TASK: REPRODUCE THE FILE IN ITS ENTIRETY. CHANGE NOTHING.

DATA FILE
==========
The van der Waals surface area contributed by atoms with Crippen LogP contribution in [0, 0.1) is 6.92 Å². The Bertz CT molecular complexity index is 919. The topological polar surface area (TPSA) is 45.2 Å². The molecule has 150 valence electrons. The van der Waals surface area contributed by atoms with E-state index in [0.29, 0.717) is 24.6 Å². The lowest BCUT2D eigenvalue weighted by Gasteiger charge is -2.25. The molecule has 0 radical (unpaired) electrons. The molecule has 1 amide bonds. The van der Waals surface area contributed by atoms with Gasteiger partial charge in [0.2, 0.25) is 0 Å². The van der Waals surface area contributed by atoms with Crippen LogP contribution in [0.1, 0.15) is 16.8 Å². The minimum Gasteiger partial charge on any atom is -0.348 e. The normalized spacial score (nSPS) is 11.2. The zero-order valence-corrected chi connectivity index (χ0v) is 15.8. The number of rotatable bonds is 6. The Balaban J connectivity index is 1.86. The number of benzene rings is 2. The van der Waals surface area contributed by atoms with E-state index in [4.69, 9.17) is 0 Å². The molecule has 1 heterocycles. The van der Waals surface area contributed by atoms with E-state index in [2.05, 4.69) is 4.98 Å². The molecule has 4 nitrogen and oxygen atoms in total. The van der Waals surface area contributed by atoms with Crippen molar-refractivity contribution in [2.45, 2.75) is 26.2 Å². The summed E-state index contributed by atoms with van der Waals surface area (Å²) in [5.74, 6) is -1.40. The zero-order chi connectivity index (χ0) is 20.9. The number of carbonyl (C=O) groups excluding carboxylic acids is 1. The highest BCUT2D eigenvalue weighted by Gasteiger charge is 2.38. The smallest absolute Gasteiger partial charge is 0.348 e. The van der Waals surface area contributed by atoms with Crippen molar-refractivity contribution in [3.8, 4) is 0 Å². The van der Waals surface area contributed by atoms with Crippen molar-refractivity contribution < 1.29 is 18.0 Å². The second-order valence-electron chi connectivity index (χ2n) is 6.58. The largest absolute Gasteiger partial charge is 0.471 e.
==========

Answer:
The van der Waals surface area contributed by atoms with Crippen LogP contribution in [0, 0.1) is 6.92 Å². The Bertz CT molecular complexity index is 919. The topological polar surface area (TPSA) is 45.2 Å². The molecule has 150 valence electrons. The van der Waals surface area contributed by atoms with E-state index in [0.29, 0.717) is 24.6 Å². The lowest BCUT2D eigenvalue weighted by Gasteiger charge is -2.25. The molecule has 0 radical (unpaired) electrons. The molecule has 1 amide bonds. The van der Waals surface area contributed by atoms with Gasteiger partial charge in [0.2, 0.25) is 0 Å². The van der Waals surface area contributed by atoms with Crippen LogP contribution in [0.1, 0.15) is 16.8 Å². The minimum Gasteiger partial charge on any atom is -0.348 e. The normalized spacial score (nSPS) is 11.2. The zero-order valence-corrected chi connectivity index (χ0v) is 15.8. The number of rotatable bonds is 6. The Balaban J connectivity index is 1.86. The number of benzene rings is 2. The van der Waals surface area contributed by atoms with E-state index in [4.69, 9.17) is 0 Å². The molecule has 1 heterocycles. The van der Waals surface area contributed by atoms with E-state index in [2.05, 4.69) is 4.98 Å². The molecule has 4 nitrogen and oxygen atoms in total. The van der Waals surface area contributed by atoms with Crippen molar-refractivity contribution in [2.45, 2.75) is 26.2 Å². The summed E-state index contributed by atoms with van der Waals surface area (Å²) in [5.74, 6) is -1.40. The zero-order chi connectivity index (χ0) is 20.9. The number of carbonyl (C=O) groups excluding carboxylic acids is 1. The highest BCUT2D eigenvalue weighted by Gasteiger charge is 2.38. The smallest absolute Gasteiger partial charge is 0.348 e. The van der Waals surface area contributed by atoms with Crippen molar-refractivity contribution in [3.8, 4) is 0 Å². The van der Waals surface area contributed by atoms with Crippen molar-refractivity contribution < 1.29 is 18.0 Å². The second-order valence-electron chi connectivity index (χ2n) is 6.58. The largest absolute Gasteiger partial charge is 0.471 e.